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Education

  • Providing educational choices for parents

    With plans in place to open a Montessori program, Corpus Christi Academy is now looking to reach children at a younger, more critical developmental stage.

    “It’s about preparing them in those early years, coming in [to kindergarten] with a desire to learn,” Corpus Christi principal Leslie Genuis, said. “This would be a great preparation for them.”

    Developed more than a century ago by Italian physician and teacher Maria Montessori, the program is geared on the philosophy that education should mirror human development.

  • Educating the world

    Haleigh LeCompte has spent most of her young life serving underserved communities and she’s not about to quit.

    Having recently returned from student teaching in South Africa, she is currently working with students in Chicago at an educational non-profit where she will serve until July when she flies to the Philippines with the Peace Corps.

    LeCompte, a 2009 Shelby County High School graduate, traces her humanitarian journey right back here to Shelbyville with her church youth mission trips.

  • Extra winter break comes at a cost

    While students across the county are enjoying their surprise winter break this week, some might not be so pleased come May as their school year extends into June.

    With four cancelled school days this week and another one in Novmeber the district has now added a week to the original school calendar. Students were out of school on Feb. 13 for a teacher’s professional development day and Monday in recognition of President’s Day

  • SHELBY COUNTY SCHOOL BOARD – District prepping for 1st Share Fair

    When the Shelby County Board of Education convened Thursday at Clear Creek Elementary School Staff Developer Lora Shields updated the board on the second strand of the district’s Strategic Leadership Plan: 21st Century Professionals.

    According to Shields, the district’s Technology Integration Coach Adam Watson is preparing for the district’s first Share Fair.

    Nine teachers from the district were selected.

  • An updated name for an updated building

    A new committee will look to put help complete the renovation of the old Southside gymnasium with a new name to go along with its new set of amenities.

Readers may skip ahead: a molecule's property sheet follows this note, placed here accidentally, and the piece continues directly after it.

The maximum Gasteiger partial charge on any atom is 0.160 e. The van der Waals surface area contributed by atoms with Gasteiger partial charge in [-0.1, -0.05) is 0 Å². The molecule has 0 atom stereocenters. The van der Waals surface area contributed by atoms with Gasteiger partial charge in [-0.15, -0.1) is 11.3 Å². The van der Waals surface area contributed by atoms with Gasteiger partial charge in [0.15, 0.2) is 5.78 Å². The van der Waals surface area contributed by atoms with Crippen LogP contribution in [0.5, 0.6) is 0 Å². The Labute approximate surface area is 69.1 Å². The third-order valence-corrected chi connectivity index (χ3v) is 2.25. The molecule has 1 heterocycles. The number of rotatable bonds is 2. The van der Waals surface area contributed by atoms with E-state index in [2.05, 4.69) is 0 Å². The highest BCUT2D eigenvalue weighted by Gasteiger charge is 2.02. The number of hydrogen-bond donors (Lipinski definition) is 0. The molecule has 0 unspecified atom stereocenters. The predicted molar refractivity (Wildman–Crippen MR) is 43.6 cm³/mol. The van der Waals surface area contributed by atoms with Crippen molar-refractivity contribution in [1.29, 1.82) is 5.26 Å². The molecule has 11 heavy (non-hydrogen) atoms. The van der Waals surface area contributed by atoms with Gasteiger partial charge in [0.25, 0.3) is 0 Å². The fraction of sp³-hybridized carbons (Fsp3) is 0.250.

The building was left standing with the old school was torn down to make room for the new Southside Elementary School, which opened this year.

    Currently tabbed as Area C by the developers, the old Southside space is under renovation, which should be completed in the next few weeks.

  • Start behind, stay behind

    The latest research of Kentucky students confirmed a truth most educators are already aware of and many young parents fear –only half of our children are prepared for kindergarten.

    The study, based on kindergarten entrance screenings, revealed that only 50 percent of Kentucky children entering kindergarten are ready to do so.  While the number is slightly higher in Shelby County –56 percent– it’s still leaves nearly 5 out of 10 Shelby County kids unprepared to start school.

  • Parents outraged at SCPS handling of Death Note

    A note discovered at East Middle School last week has left several students feeling unsafe during the school day and numerous parents enraged.

    The note, according to a parent, contained a list of student’s names and was titled Death Note and the district says it’s considered a play on Japanese anime series of the same name.

    The series features a student that finds a notebook that will bring death upon any person whose name is written within.

  • Titans help peer battle cancer woes

    Collins High School classrooms were with filled yellow shirts instead of the school’s normal Titan blue as students took the opportunity to support one of their own.

    While Keaton McMurray isn’t competing for a football state championship or suiting up for the basketball team, he is fighting for a huge win and he has the support of all his classmates.

    McMurray, a Collins senior, has osteosarcoma, a type of bone cancer that usually develops in adolescents.

  • District starts budget process

    The Shelby County Board of Education accepted the first draft budget for the 2015-16 school year Thursday night and based on projections using last year’s funding, the district is expecting a $538,162 increase in local General Fund receipts.

    That good news is short lived, however, as the district also expects to see expenses increase by almost double that amount, with a little more than $1 million expected in expenditures.

  • SHELBY COUNTY SCHOOL BOARD – ATC expansion to broaden Career Villages

    The Shelby County Board of Education got a sneak peak of the district’s modern education tactics on Thursday when Assistant Superintendent Kerry Whitehouse and Tommy Hurt, the district’s chief information officer, gave a report on 21st Century Support Systems, the fifth strand of the Strategic Leadership Plan.

    While the district’s one-to-one computing plan calls for each high school student this year to receive a digital device, the district has still not been able to secure funding.